Police: Human remains found in search for Utah mom
DELTA, Utah (AP) — Nearly two years after a mother vanished, her friends and family are waiting to learn whether her case may have seen a major break after authorities discovered human remains during their latest search for clues in the Utah desert.
Susan Powell was 28 when she was reported missing Dec. 7, 2009, after she failed to show up for her stockbroker job. The case has cast a harsh spotlight on Powell's husband, who remains the only person of interest but has never been arrested or charged.
It wasn't immediately known if the remains found Wednesday belonged to Susan Powell, or if they were even female. Authorities planned to resume their investigation Thursday morning.
"It's a game of patience at this point," West Valley City Sgt. Mike Powell said. "We need to slow down a little bit and identify what it is we found."
Meanwhile, friends and family waited and prayed.
Kiirsi Hellewell, a close friend of the missing woman, said the discovery of remains brought a sense of hope that the case might finally move forward but also sadness that she might really be dead.
"It's always a mixture of emotions because we've been down this road before with the discovery of bodies and remains," Hellewell said. "It's like a seesaw because we also don't want to find out that she's dead."
In May, speculation swirled that remains found in the desert about 50 miles southwest of Salt Lake City might have been those of Powell, but authorities later said it was a young adult male.
Authorities have been searching since Monday in the area near Topaz Mountain in Juab County. The site is about 135 miles southwest of the location where Susan Powell was last seen where she lived in West Valley City.
Last month, investigators searched mine shaft-dotted mountains near Ely, Nev., and later served a search warrant at the Puyallup, Wash., home that her husband, Josh Powell, shares with his father, seizing computers and journals.
This latest search is in an area popular for gem and rock hunters. Police have said Powell's husband liked to rock hunt in the area.
"From the very beginning he clearly indicated he had been in and around the area," said Sgt. Powell, who is not related to the family of the missing woman.
Susan Powell's father, Chuck Cox, expressed doubt that the remains belonged to his daughter. He said that would mean whoever took her would have had to dump her body in the middle of a high desert freezing winter where the ground would have been covered in snow and frozen solid.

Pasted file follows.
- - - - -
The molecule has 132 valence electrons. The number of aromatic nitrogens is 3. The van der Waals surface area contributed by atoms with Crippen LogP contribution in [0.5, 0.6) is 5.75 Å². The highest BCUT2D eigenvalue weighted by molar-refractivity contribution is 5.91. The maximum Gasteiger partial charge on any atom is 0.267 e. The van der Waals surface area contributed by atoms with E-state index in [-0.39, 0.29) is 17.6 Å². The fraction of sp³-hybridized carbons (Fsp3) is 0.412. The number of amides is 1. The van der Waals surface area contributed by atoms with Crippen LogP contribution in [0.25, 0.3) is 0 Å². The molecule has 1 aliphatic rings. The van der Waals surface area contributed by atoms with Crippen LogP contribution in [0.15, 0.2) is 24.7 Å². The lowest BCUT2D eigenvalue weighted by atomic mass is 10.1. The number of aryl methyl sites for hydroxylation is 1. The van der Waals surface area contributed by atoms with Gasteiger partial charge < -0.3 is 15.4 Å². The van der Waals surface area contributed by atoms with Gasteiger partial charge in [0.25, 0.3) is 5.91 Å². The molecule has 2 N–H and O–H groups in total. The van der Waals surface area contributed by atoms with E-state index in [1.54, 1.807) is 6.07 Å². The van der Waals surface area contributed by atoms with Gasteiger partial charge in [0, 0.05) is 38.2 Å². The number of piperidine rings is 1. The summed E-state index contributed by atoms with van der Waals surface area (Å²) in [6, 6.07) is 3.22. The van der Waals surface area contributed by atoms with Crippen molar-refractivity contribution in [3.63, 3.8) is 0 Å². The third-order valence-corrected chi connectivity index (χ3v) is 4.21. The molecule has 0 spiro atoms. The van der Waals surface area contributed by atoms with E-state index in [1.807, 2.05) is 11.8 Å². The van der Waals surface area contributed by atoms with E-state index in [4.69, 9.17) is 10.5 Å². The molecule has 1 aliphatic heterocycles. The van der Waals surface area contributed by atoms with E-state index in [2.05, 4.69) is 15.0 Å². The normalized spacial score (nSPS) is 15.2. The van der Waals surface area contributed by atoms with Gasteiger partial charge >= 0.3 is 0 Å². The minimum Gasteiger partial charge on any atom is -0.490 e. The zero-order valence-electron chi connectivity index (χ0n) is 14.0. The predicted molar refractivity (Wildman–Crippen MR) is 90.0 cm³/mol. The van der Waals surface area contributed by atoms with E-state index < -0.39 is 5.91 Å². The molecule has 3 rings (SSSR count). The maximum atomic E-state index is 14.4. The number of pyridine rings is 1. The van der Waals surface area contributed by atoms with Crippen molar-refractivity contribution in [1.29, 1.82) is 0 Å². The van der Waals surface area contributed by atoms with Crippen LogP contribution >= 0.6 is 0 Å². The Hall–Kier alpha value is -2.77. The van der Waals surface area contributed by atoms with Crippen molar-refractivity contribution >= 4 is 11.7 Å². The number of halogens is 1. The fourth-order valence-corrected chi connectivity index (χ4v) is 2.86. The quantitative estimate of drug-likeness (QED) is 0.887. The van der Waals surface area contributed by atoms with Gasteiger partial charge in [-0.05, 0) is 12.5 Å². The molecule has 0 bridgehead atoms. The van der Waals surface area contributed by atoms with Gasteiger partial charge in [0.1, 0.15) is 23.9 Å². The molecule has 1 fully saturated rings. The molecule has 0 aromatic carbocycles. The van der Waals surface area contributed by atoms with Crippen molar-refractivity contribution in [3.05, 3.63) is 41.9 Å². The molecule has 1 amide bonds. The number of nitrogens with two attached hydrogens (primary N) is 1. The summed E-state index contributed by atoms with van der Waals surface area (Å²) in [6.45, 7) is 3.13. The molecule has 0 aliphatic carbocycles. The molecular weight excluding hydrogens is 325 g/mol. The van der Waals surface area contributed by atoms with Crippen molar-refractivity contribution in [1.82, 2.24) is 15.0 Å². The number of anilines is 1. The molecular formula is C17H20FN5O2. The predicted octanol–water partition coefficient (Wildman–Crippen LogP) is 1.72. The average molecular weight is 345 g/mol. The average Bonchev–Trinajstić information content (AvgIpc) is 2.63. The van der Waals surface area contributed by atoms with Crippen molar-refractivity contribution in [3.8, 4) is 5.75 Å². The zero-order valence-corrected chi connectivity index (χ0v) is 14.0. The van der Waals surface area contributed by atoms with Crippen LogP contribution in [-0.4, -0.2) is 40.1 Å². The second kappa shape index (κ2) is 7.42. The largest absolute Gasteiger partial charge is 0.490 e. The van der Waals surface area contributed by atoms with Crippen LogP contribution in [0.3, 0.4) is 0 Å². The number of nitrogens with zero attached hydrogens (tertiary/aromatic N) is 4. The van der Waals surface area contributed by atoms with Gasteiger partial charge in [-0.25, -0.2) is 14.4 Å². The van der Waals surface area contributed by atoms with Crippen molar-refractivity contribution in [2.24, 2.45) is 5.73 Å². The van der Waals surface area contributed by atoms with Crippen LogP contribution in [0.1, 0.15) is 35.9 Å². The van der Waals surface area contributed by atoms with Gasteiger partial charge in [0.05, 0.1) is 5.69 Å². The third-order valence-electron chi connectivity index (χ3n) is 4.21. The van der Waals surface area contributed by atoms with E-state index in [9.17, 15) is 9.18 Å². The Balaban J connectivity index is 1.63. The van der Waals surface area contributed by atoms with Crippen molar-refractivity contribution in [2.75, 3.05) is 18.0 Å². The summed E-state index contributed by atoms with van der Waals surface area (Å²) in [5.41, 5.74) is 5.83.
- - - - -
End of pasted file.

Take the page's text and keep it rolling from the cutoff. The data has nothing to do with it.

"We're just waiting," he said Wednesday evening.
Josh Powell didn't return telephone calls. He believes his wife ran off with another man and has told police he left her at home about 12:30 a.m. on that Dec. 7 to go winter camping in freezing temperatures with their young sons — then 4 and 2 — about 80 miles west of Salt Lake City. The 4-year-old confirmed the trip to police.
Over the past weeks, the case has taken salacious turns as family members on both sides sparred over truth and fiction, and accusations of sex and lies.
Josh Powell's family claims Susan Powell was sexually promiscuous, emotionally unstable and suicidal. They were offering as proof several diary pages from the missing woman's teenage years. Her family says the entries were written by a young girl still growing up and have no bearing on her disappearance. They got a temporary order in a Washington court prohibiting the Powells from distributing them.
Josh Powell has mostly remained quiet throughout the investigation, and police say he hasn't been cooperative.
But in a string of national television interviews in August, Josh Powell denied having anything to do with her disappearance.
In another strange twist, Steve Powell, Josh's father, said he and Susan Powell were falling in love and even implied a sexual relationship had occurred.
Susan's father, Chuck Cox, said the allegations are false. He claims it was Steve Powell who initiated unwanted sexual advances, and that his daughter had no interest in her father-in-law.
The feuding between the two sides got so heated that a court commissioner in Washington state ordered Chuck Cox and Josh Powell to keep 500 feet apart.
AP writers Lynn DeBruin and Brian Skoloff contributed to this report from Salt Lake City, Eugene Johnson from Seattle, and Ted S. Warren from Puyallup.